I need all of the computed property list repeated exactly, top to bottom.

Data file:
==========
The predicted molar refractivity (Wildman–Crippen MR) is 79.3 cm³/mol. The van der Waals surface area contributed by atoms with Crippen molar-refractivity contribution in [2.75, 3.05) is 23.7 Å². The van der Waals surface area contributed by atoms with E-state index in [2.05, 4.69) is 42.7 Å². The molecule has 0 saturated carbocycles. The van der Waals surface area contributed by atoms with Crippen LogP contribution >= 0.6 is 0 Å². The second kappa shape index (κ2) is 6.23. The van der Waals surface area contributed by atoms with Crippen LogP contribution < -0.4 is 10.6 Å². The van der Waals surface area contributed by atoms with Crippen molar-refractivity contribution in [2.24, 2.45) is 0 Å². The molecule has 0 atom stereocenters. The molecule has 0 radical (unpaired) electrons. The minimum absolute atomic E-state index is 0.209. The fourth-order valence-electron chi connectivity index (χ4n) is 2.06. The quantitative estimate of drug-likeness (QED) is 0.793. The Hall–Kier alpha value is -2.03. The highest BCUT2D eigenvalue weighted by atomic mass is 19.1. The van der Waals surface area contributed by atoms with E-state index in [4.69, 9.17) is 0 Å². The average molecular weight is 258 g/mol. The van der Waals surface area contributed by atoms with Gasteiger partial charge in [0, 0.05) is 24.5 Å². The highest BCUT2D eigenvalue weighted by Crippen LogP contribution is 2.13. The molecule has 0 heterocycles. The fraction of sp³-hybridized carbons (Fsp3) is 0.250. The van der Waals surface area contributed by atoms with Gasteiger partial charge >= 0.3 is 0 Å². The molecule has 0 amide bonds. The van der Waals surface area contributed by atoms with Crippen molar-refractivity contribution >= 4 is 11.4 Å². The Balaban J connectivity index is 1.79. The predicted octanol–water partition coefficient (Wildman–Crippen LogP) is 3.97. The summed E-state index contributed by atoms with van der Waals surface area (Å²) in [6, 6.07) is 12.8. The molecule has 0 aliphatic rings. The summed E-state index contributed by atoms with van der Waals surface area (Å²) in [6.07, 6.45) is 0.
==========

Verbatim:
The predicted molar refractivity (Wildman–Crippen MR) is 79.3 cm³/mol. The van der Waals surface area contributed by atoms with Crippen molar-refractivity contribution in [2.75, 3.05) is 23.7 Å². The van der Waals surface area contributed by atoms with E-state index in [2.05, 4.69) is 42.7 Å². The molecule has 0 saturated carbocycles. The van der Waals surface area contributed by atoms with Crippen LogP contribution >= 0.6 is 0 Å². The second kappa shape index (κ2) is 6.23. The van der Waals surface area contributed by atoms with Crippen LogP contribution < -0.4 is 10.6 Å². The van der Waals surface area contributed by atoms with Crippen molar-refractivity contribution in [2.24, 2.45) is 0 Å². The molecule has 0 atom stereocenters. The molecule has 0 radical (unpaired) electrons. The minimum absolute atomic E-state index is 0.209. The fourth-order valence-electron chi connectivity index (χ4n) is 2.06. The quantitative estimate of drug-likeness (QED) is 0.793. The Hall–Kier alpha value is -2.03. The highest BCUT2D eigenvalue weighted by atomic mass is 19.1. The van der Waals surface area contributed by atoms with E-state index in [4.69, 9.17) is 0 Å². The average molecular weight is 258 g/mol. The van der Waals surface area contributed by atoms with Gasteiger partial charge in [0, 0.05) is 24.5 Å². The highest BCUT2D eigenvalue weighted by Crippen LogP contribution is 2.13. The molecule has 0 heterocycles. The fraction of sp³-hybridized carbons (Fsp3) is 0.250. The van der Waals surface area contributed by atoms with Gasteiger partial charge >= 0.3 is 0 Å². The molecule has 0 amide bonds. The van der Waals surface area contributed by atoms with Crippen molar-refractivity contribution >= 4 is 11.4 Å². The Balaban J connectivity index is 1.79. The predicted octanol–water partition coefficient (Wildman–Crippen LogP) is 3.97. The summed E-state index contributed by atoms with van der Waals surface area (Å²) in [6, 6.07) is 12.8. The molecule has 0 aliphatic rings. The summed E-state index contributed by atoms with van der Waals surface area (Å²) in [6.07, 6.45) is 0.